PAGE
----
The state should ensure that special education teachers know the science of reading instruction and are fully prepared for the instructional shifts related to literacy associated with college-and career-readiness standards. This goal was consistent between 2015 and 2017.
Scientifically Based Reading Instruction—Tests and Standards: New York requires candidates applying for the Students with Disabilities (Birth-Grade 2) or Students with Disabilities (Grades 1-6) certificates must pass the New York State Teacher Certification Examination (NYSTCE) Multi-Subject: Teachers of Early Childhood (Birth-Grade 2) or Multi-Subject: Teachers of Childhood (Grade 1- Grade 6) test, respectively. Both of these tests have a separately scored English/language arts subtest. However, these subtests do not address the science of reading and therefore does not amount to stand-alone reading test.
New York's early childhood and elementary special education standards do not address the science of reading instruction.
Informational Texts: New York goes further than most states to ensure that special education teacher candidates are prepared for the key instructional shifts that differentiate college- and career-readiness standards from previous student standards. The state requires special education candidates at every grade level to take a multi-subject exam geared toward early childhood, elementary, middle or secondary grade level.
According to each testing framework, teachers must "demonstrate knowledge of characteristics, elements, and features of a range of text types in informational text from a broad range of cultures and periods, including literary nonfiction (e.g., biographies and autobiographies), books about history, social studies, science, and the arts; and technical texts (e.g., directions, forms; information displayed in graphs, charts, maps; digital sources)."
The frameworks also address "text complexity and instruction in text comprehension" and outlines performance indicators that incorporate the instructional shifts in the use of text associated with New York's college- and career-readiness standards for students. It also outlines performance indicators relating to "instruction in reading literature and informational text."
The NYSTCE Multi-Subject: Secondary Teachers assessment required of special education teachers in grades 7-12 contains competencies that address "instruction in reading informational text" and includes performance indicators relating to these shifts.
Literacy Skills: New York has no requirements for the preparation of elementary or secondary special education teachers that address the incorporation of literacy skills into the core content areas.
Struggling Readers: All of New York's NYSTCE multi-subject tests address struggling readers with the following performance indicator: "selects and describes accurately and appropriately effective strategies, activities, or interventions to address a student's identified need ... in reading, writing, listening, speaking, language knowledge and conventions, and/or vocabulary acquisition."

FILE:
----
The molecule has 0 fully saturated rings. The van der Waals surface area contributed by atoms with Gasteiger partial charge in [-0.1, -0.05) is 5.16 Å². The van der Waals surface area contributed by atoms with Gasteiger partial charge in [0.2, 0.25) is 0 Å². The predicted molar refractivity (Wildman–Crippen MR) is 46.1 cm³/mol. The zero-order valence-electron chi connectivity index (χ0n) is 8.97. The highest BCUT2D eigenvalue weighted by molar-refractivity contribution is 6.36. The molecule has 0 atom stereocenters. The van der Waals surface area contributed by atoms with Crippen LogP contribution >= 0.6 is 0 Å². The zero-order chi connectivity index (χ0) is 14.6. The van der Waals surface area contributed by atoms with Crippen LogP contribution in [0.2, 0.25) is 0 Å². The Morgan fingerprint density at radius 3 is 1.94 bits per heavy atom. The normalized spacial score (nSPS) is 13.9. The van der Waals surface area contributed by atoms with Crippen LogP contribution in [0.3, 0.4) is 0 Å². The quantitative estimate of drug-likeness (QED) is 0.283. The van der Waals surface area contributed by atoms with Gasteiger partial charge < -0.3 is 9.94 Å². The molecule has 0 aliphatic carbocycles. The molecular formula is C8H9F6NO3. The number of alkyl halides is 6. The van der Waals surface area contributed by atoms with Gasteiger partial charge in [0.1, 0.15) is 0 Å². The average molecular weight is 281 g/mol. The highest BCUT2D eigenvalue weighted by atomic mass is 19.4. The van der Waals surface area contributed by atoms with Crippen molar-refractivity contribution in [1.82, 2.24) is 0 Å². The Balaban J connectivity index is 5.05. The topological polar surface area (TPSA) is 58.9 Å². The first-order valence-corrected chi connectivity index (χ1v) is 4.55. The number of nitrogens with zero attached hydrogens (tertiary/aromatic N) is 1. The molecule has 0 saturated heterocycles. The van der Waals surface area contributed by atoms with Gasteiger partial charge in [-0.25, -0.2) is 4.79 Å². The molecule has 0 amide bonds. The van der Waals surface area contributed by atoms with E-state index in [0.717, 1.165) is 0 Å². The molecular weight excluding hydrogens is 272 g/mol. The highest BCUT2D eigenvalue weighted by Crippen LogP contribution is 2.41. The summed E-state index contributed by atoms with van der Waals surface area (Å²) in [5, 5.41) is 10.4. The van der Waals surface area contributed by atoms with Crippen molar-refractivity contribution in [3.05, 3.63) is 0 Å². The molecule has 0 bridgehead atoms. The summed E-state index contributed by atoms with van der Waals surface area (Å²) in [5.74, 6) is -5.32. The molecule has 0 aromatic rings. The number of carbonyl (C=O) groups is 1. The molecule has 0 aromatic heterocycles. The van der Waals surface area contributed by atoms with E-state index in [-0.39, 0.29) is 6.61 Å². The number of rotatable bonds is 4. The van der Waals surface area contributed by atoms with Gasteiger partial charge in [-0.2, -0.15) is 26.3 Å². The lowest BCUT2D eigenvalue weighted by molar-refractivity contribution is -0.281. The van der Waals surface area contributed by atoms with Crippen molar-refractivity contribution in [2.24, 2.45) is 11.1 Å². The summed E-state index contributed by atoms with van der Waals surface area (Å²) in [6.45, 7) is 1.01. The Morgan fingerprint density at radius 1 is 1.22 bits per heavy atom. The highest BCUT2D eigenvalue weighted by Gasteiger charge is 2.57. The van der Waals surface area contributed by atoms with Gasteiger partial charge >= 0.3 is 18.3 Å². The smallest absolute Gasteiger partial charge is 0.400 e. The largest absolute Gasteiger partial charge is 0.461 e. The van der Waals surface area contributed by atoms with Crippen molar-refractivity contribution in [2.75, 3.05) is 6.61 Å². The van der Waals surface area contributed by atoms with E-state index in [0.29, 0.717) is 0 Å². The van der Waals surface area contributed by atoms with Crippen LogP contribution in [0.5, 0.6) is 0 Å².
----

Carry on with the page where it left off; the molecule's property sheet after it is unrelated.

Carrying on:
Ensure that new special education teachers are prepared to incorporate literacy skills as an integral part of every subject.
To ensure that special education students are capable of accessing varied information about the world around them, New York should also—either through testing frameworks or teacher standards—include literacy skills and using text to build content knowledge in history/social studies, science, technical subjects and the arts.
New York stated that it prepares Teachers of Students with Disabilities candidates in three age/grade levels: Birth grade 2, grades 1-6, and grades 7-12. The state requires candidates to complete at least six semester hours in language acquisition and literacy development by native English speakers and students who are English language learners, and in developing the listening, speaking, reading, and writing skills of all students. In addition, New York noted that programs must prepare candidates with a knowledge base for assisting students at the age/grade level of their certification in meeting the State student learning standards, which are the New York State P-12 Common Core Learning Standards.
New York referenced its responses to Goals 2-C: Elementary Reading, 2-D: Elementary Licensure Deficiencies, and 3-C: Adolescent Literacy to describe how elementary and secondary teachers, including Teachers of Students with Disabilities at these grade levels, address the incorporation of literacy skills into the core content areas. The state added that programs preparing candidates to teach students with disabilities in grades 7-12 must ensure that within the course of study the candidates have completed a minimum of six semester hours in mathematics, English language arts, social studies and science and have sufficient pedagogical skills to teach these subjects.